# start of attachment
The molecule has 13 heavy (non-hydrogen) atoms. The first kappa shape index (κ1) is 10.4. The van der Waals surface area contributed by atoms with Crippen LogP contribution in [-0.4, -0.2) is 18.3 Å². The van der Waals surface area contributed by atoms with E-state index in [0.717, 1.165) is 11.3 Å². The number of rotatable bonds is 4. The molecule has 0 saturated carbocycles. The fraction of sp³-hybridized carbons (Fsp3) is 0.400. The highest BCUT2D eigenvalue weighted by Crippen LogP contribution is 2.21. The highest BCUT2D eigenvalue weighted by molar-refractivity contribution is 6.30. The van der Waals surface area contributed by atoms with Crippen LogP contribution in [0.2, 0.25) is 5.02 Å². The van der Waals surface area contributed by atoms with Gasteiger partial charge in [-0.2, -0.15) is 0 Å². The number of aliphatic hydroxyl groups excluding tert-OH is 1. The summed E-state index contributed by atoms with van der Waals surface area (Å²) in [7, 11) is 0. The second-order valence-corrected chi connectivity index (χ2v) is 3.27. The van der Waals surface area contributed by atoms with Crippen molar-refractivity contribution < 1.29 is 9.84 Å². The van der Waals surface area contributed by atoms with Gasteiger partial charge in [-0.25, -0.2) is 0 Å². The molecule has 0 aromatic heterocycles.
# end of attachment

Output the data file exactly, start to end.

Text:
The molecule has 13 heavy (non-hydrogen) atoms. The first kappa shape index (κ1) is 10.4. The van der Waals surface area contributed by atoms with Crippen LogP contribution in [-0.4, -0.2) is 18.3 Å². The van der Waals surface area contributed by atoms with E-state index in [0.717, 1.165) is 11.3 Å². The number of rotatable bonds is 4. The molecule has 0 saturated carbocycles. The fraction of sp³-hybridized carbons (Fsp3) is 0.400. The highest BCUT2D eigenvalue weighted by Crippen LogP contribution is 2.21. The highest BCUT2D eigenvalue weighted by molar-refractivity contribution is 6.30. The van der Waals surface area contributed by atoms with Crippen LogP contribution in [0.2, 0.25) is 5.02 Å². The van der Waals surface area contributed by atoms with Gasteiger partial charge in [-0.2, -0.15) is 0 Å². The number of aliphatic hydroxyl groups excluding tert-OH is 1. The summed E-state index contributed by atoms with van der Waals surface area (Å²) in [7, 11) is 0. The second-order valence-corrected chi connectivity index (χ2v) is 3.27. The van der Waals surface area contributed by atoms with Crippen molar-refractivity contribution < 1.29 is 9.84 Å². The van der Waals surface area contributed by atoms with Gasteiger partial charge in [-0.25, -0.2) is 0 Å². The molecule has 0 aromatic heterocycles.